Reef (geography)

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Satellite image of Vanatinai island with clearly recognizable coral reef fringes (light blue).
Lively rock reef as a submarine continuation of the rocky coast near Messina (Acquarone cliff), Sicily

A reef ( Old Norse rif "rib; reef") is a more or less elongated elevation that rises from the bottom of the water towards the surface. A reef can lie deep below the water surface, reach up to it or protrude beyond it. The body of water is usually a shelf sea .

There are essentially three different forms:

  • Rock reefs : consist of solid rock of various origins; stick it on the water surface, they are also cliffs called
  • Sand reefs : consist of sand washed up together (→  sand bank )
  • biogenic reefs : consist of fixed marine organisms with calcareous skeletons that grow on top of each other and thereby form massive limestone bodies over time

While rock and sand reefs are usually only called that when they form a shallow or penetrate the surface of the water, the term is also used for biogenic reefs when they are relatively far below the surface of the water. Here the term “reef” has not only a morphological, but also an ecological reference: “Reef” as a term for a habitat or an ecosystem . In this sense, elevations that consist of solid rock and do not form a shoal, but are densely populated with invertebrates without limestone skeleton, are called "reefs".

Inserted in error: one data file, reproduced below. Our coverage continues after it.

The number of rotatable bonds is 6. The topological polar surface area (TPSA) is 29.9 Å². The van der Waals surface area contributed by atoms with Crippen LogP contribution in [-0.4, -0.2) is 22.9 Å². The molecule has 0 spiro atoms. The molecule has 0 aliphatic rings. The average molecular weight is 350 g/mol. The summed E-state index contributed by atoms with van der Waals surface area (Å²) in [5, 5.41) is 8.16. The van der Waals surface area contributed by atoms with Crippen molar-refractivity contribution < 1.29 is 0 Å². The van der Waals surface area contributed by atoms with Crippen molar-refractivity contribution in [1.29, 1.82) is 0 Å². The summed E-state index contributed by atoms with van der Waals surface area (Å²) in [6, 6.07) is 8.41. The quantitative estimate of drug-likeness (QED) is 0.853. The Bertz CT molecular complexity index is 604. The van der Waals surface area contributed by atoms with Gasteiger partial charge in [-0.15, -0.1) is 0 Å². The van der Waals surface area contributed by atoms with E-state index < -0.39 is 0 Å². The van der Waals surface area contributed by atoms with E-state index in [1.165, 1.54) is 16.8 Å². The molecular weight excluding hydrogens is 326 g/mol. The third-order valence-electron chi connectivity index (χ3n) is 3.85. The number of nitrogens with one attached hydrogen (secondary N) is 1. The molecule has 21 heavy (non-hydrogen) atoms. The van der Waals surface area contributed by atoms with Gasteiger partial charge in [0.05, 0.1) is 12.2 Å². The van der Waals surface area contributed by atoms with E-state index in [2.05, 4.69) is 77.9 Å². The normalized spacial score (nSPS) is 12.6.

However, these are not biogenic reefs in the true sense of the word, because “biogenic” means that the reef body as such was built by invertebrates, so-called reef builders . The most famous biogenic reefs are coral reefs . They are mainly built up from colonies of hard corals . The Great Barrier Reef off the northeast coast of Australia is perhaps the most popular example of a coral reef complex. Smaller reefs can also be formed by other firmly growing animals, e.g. B. Oyster reefs . In marine regions where reef-building organisms live, reefs can arise through human intervention (→  artificial reef ).

Throughout the history of the earth, each epoch has had its preferred reef builders. As early as 2-3 billion years ago, in the Precambrian , the activity of blue-green algae gave rise to the so-called stromatolites , which could grow into relatively large, reef-like structures (blue-green algae are still less involved in reef building). In the Silurian and Devonian (approx. 440–360 mya ) stromatopore reefs predominated, during the Cretaceous Period , approx. 100 million years ago, mussels with a coral-like appearance, the so-called rudists , were important reef builders.

Biogenic reefs are geologically very important. The rocks resulting from the biogenic reef formation are called reef limestone . Uncovered fossil reef complexes can be found as mass limestone in almost all mountains, including the Guadalupe Mountains in Texas, the Rhenish Slate Mountains in western Germany and the Dolomites in northern Italy.

Mass limestones deep underground are important storage rocks for oil and natural gas.


  • Christiane Martin, Manfred Eiblmaier (Ed.): Lexicon of Geosciences. In six volumes. Spektrum, Akademischer Verlag, Heidelberg et al. 2000–2002.
  • Wolf von Engelhardt , Hans Füchtbauer , German Müller : Sediment Petrology. Volume 2: Hans Füchtbauer (Ed.): Sediments and sedimentary rocks. 4th, completely revised edition. Schweizerbart, Stuttgart 1988, ISBN 3-510-65138-3 .